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GRAMSCI MONUMENT

How Do People Feel About the Gramsci Monument, One Year Later ?

by Whitney Kimball on August 20, 2014
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One year after Thomas Hirschhorn’s Gramsci Monument came down, I wondered: was this a net gain for a Bronx housing project? Or will it ultimately be remembered as art world conscience-laundering?

I went back to the Bronx for follow-up interviews.

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Best of AFC: Summer Edition

by The AFC Staff on August 30, 2013
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Did you beach too hard and forget to read this summer? Fear not, art lovers, for we bring you the second annual AFC Best of Summer list. We’ve brought together the blog’s greatest summer hits from staff and contributors, because, let’s face it, you might have missed out on days or weeks of AFC when you were traveling to Venice, Basel, or closer to home, the Rockaways. We’ve published some great artist essays with our STUFF series, started our “Diary of a Mad Gallery Owner” series, and continued to bring you reviews and opinion pieces. Enjoy.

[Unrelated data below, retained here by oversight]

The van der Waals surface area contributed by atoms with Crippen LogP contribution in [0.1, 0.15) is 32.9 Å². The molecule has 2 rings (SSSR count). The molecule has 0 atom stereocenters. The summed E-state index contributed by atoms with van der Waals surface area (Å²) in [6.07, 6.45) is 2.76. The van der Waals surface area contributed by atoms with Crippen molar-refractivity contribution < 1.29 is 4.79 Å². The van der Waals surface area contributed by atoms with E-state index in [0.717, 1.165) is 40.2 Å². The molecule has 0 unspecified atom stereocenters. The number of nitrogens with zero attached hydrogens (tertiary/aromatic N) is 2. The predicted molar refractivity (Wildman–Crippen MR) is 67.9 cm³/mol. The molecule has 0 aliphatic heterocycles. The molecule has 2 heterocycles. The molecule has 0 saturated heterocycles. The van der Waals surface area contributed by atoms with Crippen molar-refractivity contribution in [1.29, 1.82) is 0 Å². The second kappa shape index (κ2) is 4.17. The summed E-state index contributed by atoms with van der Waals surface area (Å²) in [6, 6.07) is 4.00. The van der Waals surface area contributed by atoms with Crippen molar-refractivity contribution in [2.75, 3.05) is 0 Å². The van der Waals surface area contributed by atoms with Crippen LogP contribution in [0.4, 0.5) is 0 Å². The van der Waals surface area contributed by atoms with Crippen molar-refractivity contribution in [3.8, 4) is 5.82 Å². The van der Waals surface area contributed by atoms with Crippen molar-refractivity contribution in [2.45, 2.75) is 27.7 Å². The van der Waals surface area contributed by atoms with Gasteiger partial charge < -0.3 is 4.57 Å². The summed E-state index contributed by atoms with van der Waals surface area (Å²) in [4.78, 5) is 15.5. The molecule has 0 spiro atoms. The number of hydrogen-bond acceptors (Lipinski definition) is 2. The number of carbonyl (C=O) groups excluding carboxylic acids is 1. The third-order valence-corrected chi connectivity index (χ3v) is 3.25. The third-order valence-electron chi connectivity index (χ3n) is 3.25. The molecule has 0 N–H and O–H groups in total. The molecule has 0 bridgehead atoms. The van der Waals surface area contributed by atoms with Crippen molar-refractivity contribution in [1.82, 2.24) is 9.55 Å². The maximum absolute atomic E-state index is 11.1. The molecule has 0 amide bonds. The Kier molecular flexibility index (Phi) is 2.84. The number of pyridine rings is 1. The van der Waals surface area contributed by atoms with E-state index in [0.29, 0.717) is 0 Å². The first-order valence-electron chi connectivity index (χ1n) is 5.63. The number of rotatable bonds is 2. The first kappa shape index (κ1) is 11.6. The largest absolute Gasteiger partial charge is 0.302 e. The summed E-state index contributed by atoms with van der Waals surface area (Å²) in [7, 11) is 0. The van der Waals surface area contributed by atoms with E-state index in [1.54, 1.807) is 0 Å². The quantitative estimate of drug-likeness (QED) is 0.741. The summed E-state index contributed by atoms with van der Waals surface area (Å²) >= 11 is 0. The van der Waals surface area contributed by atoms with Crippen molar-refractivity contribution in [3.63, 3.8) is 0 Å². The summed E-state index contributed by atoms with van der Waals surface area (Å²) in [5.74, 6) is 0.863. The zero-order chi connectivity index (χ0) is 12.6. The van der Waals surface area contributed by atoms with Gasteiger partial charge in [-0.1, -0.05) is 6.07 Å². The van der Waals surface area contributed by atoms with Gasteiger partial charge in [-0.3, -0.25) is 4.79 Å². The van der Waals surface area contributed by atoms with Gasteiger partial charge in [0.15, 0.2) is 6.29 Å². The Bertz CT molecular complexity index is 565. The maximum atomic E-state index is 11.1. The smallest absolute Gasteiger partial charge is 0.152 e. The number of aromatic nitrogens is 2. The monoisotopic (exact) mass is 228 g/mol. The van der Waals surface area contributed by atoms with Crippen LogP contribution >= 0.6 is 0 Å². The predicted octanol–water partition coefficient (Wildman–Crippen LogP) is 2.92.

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How Do People Feel About the Gramsci Monument?

by Whitney Kimball and Will Brand on August 16, 2013
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“Another monument to his monumental ego,” Ken Johnson recently labelled Thomas Hirschhorn’s Gramsci Monument, a big wooden community center which looks like a set from Peter Pan, and occupies the Bronx’s Forest Housing Projects through September. Rather than a towering chrome figurehead, the monument is an intellectual playground; a drastic improvement to the quality of life at Forest; and an overwhelmingly loving event.

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Art Fag City at The L Magazine: Gramsci Monument Talks

by Paddy Johnson on August 15, 2013
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To form an opinion about Thomas Hirschhorn’s GRAMSCI MONUMENT, you only have to hear about it. In my first significant conversation about the project, a curator friend lit up as she excitedly told me Hirschhorn would host a daily lecture by philosopher Marcus Steinweg for the residents of Forest Houses, a housing project in the Bronx. Whatever the rest of the work was about, I instantly had concerns. The value of imposing scholarship on a group that would likely have few means of interpreting it seemed limited at best. After all, wouldn’t such alienating lectures do more to discourage people from self-education than encourage it?

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